What is selling?
Selling is the act of trying to persuade someone to think your way. If you have a spouse, you sold yourself to him or her when you persuaded him or her to accept your invitation to a first date. If you have children, you already know how they try to persuade you and your spouse to decide on things for their benefit. Ever try to take a young child to a supermarket?
In the many years that I’ve worked in business, advertising, and sales, I have seen the countless hours spent creating an offer for a potential client get ultimately wasted by a weak presentation effort or sales pitch. If you have only 15 minutes to convince someone that your idea or your plan is worth their time, money, and attention, then you should invest the time necessary in preparing and practicing your sales pitch.
In an educational context as it relates to educators or researchers, selling is an essential tool in order to convince others that your ideas are worth considering. In the education sector, your big, new idea may be a new course you’d like to start up, a project application, a research proposal or lobbying for funding and recognition. Here, the best chance for success comes from advance preparation. Here, the educator must think like a sales professional.
In my opinion, simplicity is the key.
The Sales Pitch: Simplicity is king
You have probably heard of an elevator speech. If you have only 2 minutes to tell someone what is it you do for a living and why you are passionate about what you do, what do you tell and what do you cut out? You can’t begin with “I was born in this city, I went to that school, and I worked at these places”. No matter how interesting your life may be, this approach would bore the other person to tears or worse, they will get off the elevator quickly. You have to simplify your message to get to the meat of the topic.
For example, let’s say you have spent the last couple of weeks working on a proposal of which you are passionate about. You need to get someone to sponsor your solution, or buy into your idea so that you can start the project. In your proposal you have all the details with facts and research to back them up. You state the problem, offer a solution, outline implementation, propose who would take ownership and be the ambassador of the solution (hopefully you!), recommend a timetable for completion, and you explain what results would be expected and what is needed from your institution in order to support your endeavor and get started.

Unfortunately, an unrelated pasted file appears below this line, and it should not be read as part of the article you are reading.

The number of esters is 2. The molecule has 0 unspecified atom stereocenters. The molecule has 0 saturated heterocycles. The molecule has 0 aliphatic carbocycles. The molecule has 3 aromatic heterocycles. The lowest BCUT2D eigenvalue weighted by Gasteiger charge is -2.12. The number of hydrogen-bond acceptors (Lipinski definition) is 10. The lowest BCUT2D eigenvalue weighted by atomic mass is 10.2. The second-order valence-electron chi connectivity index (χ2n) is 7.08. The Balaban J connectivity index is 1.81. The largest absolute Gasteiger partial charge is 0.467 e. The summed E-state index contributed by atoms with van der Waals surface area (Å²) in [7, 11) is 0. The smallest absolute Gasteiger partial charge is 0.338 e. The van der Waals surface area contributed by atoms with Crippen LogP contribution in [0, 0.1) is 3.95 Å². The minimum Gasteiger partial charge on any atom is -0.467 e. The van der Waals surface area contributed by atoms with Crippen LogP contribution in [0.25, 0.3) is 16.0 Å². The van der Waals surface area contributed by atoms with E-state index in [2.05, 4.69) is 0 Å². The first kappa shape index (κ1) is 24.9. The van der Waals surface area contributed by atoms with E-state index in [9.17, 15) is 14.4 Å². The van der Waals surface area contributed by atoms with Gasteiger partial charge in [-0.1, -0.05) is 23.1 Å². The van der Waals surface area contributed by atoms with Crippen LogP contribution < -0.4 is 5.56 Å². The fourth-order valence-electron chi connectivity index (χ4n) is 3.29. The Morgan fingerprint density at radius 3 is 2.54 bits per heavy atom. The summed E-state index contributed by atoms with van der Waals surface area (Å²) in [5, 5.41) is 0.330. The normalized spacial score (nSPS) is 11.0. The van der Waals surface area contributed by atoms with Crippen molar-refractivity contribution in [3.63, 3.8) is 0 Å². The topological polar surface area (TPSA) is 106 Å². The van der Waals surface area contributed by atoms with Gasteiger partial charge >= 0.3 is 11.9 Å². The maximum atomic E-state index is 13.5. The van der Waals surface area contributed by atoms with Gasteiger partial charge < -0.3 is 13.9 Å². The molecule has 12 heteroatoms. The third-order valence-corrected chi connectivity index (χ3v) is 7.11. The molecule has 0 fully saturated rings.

When it comes time for your sales pitch, you have a limited amount of time to give your presentation and close the deal. In this case, closing the deal means helping your audience come to a decision such as yes, no, or maybe so. You cannot just cut and paste your proposal onto 75 PowerPoint slides and read them off one by one in hopes that the depth of information and your knowledgeable prowess would be enough for the audience. Oh no! Please don’t do that. Simplify it all!
I recommend considering these steps when preparing your sales pitch.
Step 1: Define your goal
How do you want your audience to feel? What do you want them to do? This is your objective. What decision do you want your audience to make? You should always have this goal in mind. Getting to yes is a priority. I want Mr. or Mrs. Boss to say, “Yes, let’s do it!”
Example goal: If my sales pitch is about asking my son for a loan of 10€ so I can buy lunch tomorrow because I don’t have time to run to the ATM machine, then I can define my goal as: I want my son to feel that loaning 10€ to me is a good investment.
Step 2: Make a statement
Once you define your objective, you must get to that objective by clarifying a thesis statement that will be presented at the end of the introduction to your sales pitch. This strong statement should list briefly your 3 supporting points as to why your solution should be considered. This outline is your main structure of the body of your sales pitch.
Example thesis statement: I would like you to loan me €10 now so that I can buy lunch tomorrow for these three reasons: (1) there is a profit motive for you, (2) there is a partnership opportunity for you, and (3) there are consequences of inaction that I will outline.
Step 3: Declare your supporting points
If you have 3 reasons why your solution is the best option, then you can list those in your introduction. The body of your sales pitch will then follow each point one by one with further explanation, more details, and possibly examples. This is a structure that is easy to follow. Points that can be followed by the count of fingers on one hand.
Example supporting points:
Reason #1: If you loan me €10 today, I can pay you €12 after two days. You would be making a margin on what you let me borrow and I would be happy to pay in exchange for this convenience. There is a profit motive for you!